Take a detour


If there is an option to deviate from the main workflow (create an account, forget a password, update a delivery address, force a login), take that detour. Take multiple detours and hope you find your way home to the original aim with all your data and states intact.

The story

As a user with a testing background, I am frequently worried when I realise that I’m deviating from a straight workflow (e.g. search for item – add to cart – go to cart (with successful login) – select pre-existing (valid) payment method and address – pay).

The deviations can be things like:

  • Forgetting a password and having to reset it
  • Having to add a new address (delivery or billing or – worse – both!)
  • Having to add a new card or payment method
  • Having to confirm a credit card payment with a password for the credit card I’ve forgotten
  • Having to go back and edit items in the cart

The reason these things worry me is that I’ve experienced errors when deviating. I’ve been stuck in loops of password links being sent but expiring before I receive them. Once I ended up falsely booking two flights instead of one. They also worry me because they are probably not tested particularly well. Automated tests (even UI tests for workflows) won’t (and shouldn’t) cover too many cases.

And I run into these kinds of errors with all kinds of software. Even new, more recent solutions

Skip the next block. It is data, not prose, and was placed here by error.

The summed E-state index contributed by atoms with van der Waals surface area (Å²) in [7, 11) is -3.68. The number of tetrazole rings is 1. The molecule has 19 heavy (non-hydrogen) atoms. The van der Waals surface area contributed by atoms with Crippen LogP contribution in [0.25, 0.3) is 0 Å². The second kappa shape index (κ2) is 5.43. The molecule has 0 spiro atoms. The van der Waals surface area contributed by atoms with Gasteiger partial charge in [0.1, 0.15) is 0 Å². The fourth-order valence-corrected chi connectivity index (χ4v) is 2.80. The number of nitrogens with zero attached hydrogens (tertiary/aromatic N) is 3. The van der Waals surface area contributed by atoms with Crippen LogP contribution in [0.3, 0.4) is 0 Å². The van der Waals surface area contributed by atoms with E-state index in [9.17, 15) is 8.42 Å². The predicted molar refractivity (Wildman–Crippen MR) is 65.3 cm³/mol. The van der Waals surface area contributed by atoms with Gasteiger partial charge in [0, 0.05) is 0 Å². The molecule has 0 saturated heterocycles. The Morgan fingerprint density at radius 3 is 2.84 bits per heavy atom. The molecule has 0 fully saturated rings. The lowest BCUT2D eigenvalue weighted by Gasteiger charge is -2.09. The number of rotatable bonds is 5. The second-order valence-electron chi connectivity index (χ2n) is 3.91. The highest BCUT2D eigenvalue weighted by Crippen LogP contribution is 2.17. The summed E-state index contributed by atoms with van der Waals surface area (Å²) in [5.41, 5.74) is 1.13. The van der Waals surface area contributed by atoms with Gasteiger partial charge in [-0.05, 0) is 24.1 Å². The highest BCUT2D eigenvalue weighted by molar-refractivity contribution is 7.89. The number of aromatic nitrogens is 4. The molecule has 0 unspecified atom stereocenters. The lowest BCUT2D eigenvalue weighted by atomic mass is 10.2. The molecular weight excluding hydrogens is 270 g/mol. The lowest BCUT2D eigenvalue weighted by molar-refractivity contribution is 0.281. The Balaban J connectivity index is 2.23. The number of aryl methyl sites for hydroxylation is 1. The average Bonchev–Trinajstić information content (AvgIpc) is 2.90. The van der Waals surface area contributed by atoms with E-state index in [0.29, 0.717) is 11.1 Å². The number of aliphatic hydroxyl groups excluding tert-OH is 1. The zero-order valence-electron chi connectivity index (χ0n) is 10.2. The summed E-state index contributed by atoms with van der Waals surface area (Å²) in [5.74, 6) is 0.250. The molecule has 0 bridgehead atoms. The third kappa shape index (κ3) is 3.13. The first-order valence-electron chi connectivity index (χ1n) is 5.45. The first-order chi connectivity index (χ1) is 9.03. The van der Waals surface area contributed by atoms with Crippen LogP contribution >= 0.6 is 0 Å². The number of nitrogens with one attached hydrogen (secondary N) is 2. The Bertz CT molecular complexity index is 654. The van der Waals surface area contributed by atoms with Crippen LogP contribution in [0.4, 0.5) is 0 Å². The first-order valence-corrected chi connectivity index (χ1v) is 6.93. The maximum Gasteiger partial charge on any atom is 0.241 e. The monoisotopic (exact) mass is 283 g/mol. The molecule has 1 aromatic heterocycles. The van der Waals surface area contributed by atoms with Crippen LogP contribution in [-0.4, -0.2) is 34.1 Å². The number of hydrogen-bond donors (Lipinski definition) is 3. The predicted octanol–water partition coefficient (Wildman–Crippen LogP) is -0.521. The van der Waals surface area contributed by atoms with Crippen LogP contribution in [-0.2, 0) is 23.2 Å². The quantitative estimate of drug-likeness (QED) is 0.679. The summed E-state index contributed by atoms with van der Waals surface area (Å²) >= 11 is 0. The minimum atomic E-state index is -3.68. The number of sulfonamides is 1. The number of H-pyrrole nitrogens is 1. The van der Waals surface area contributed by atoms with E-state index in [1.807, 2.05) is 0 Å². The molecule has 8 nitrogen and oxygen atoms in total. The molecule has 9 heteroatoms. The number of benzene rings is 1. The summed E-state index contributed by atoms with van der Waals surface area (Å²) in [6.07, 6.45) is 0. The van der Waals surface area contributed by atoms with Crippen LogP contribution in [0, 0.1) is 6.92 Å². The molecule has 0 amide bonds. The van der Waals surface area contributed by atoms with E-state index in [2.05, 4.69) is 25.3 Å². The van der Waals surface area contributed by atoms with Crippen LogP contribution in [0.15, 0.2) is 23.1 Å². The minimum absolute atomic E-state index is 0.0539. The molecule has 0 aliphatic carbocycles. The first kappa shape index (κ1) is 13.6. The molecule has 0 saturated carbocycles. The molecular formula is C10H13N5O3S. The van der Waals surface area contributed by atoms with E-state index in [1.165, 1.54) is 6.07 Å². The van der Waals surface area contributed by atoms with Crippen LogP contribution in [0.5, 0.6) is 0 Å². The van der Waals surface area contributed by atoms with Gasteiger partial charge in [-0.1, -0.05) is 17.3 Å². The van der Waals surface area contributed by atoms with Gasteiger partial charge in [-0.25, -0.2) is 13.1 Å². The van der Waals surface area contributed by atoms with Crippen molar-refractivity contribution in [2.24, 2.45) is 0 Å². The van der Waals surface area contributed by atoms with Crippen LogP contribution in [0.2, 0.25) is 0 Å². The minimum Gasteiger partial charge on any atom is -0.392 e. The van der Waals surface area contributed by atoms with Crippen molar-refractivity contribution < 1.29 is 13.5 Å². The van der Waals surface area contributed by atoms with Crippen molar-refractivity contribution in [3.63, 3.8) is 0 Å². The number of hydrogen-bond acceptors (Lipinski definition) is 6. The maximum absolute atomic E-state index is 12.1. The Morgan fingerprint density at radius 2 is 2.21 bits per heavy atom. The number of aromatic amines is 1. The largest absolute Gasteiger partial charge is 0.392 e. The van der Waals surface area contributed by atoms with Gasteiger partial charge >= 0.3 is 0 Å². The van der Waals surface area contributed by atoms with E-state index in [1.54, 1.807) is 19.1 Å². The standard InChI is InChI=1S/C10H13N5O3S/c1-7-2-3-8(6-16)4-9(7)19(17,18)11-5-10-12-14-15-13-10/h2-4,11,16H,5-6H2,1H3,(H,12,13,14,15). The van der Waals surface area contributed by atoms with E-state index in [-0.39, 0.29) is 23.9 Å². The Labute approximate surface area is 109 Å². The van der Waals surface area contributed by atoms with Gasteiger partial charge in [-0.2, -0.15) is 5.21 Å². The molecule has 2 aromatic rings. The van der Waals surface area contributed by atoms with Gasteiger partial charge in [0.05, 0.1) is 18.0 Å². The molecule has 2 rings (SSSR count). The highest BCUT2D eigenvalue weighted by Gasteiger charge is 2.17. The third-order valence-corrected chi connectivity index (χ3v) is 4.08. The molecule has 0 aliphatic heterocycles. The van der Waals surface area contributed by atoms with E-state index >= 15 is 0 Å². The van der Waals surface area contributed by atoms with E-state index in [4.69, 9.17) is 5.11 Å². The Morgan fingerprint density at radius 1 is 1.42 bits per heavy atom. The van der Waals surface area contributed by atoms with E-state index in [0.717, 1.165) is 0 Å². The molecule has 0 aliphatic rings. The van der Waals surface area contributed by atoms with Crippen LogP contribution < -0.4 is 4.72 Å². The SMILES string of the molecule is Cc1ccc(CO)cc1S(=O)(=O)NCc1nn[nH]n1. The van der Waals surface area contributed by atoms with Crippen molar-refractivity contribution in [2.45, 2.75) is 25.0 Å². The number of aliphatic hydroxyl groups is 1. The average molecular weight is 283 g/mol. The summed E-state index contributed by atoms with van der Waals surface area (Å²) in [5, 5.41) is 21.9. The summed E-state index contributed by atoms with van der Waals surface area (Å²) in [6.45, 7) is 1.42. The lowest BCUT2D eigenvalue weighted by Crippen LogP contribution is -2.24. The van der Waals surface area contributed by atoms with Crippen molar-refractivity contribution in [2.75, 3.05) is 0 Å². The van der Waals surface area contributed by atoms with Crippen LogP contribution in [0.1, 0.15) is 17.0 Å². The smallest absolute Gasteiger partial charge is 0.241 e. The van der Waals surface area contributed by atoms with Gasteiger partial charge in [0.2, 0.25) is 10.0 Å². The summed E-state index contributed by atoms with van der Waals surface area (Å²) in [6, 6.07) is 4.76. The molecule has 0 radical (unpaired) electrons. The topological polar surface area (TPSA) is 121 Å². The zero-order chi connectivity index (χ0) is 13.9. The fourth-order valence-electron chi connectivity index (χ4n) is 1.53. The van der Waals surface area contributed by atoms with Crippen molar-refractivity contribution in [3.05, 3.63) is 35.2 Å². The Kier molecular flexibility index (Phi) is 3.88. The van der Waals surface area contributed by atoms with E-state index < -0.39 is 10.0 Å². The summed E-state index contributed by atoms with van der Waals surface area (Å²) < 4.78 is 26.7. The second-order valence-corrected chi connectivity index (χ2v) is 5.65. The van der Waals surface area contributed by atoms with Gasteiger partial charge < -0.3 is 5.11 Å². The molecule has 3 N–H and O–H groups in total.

Confirming credit card purchase via app

It’s a security feature now that paying for goods online with a credit card requires that I confirm the purchase in my app on my phone.

  • If I’m already logged into the app, then I get a push notification and can successfully confirm the purchase.
  • If I’m not already logged in (which is likely, because the auto logout happens after 5 minutes), then clicking the push notification opens the app in the login screen. I log in…and see no confirmation option. The event or request that should show the confirmation seems to get lost. The only option at this point is to cancel the payment on the website (a potentially risky detour in itself!) and re-do it within the 5 minute frame for the app lifecycle.

Paying via credit card with a locked phone

This pattern is repeated when I pay in a shop with my phone.

  • If the phone is unlocked, the payment is confirmed
  • If the phone is locked, I’m prompted to unlock it. After unlocking, I can ‘t pay, but have to restart the payment process via the cashier. (Other people in the queue really love me for this one!)

These things are things I try to avoid as a test-savvy user. However, when I’m exploring, then it makes sense to really exercise these paths. Because they are – in my experience – likely to cause problems.

This is in some ways related to the “you can never go back” because going back is also a detour. However, there are many cases where a detour doesn’t involve going back, so it’s definitely worth documenting separately.


I observeA way to stray from the happy path that would lead me straight to my goal
I thinkThere may be problems with returning to where I was in my workflow (with all data correct and intact) when I have done the detour.
Especially if I take multiple detours in the same workflow, or take a detour from within a detour.
My next stepExplore as many opportunities as possible (singly and in combination) of not completing the workflow according to the happy path.

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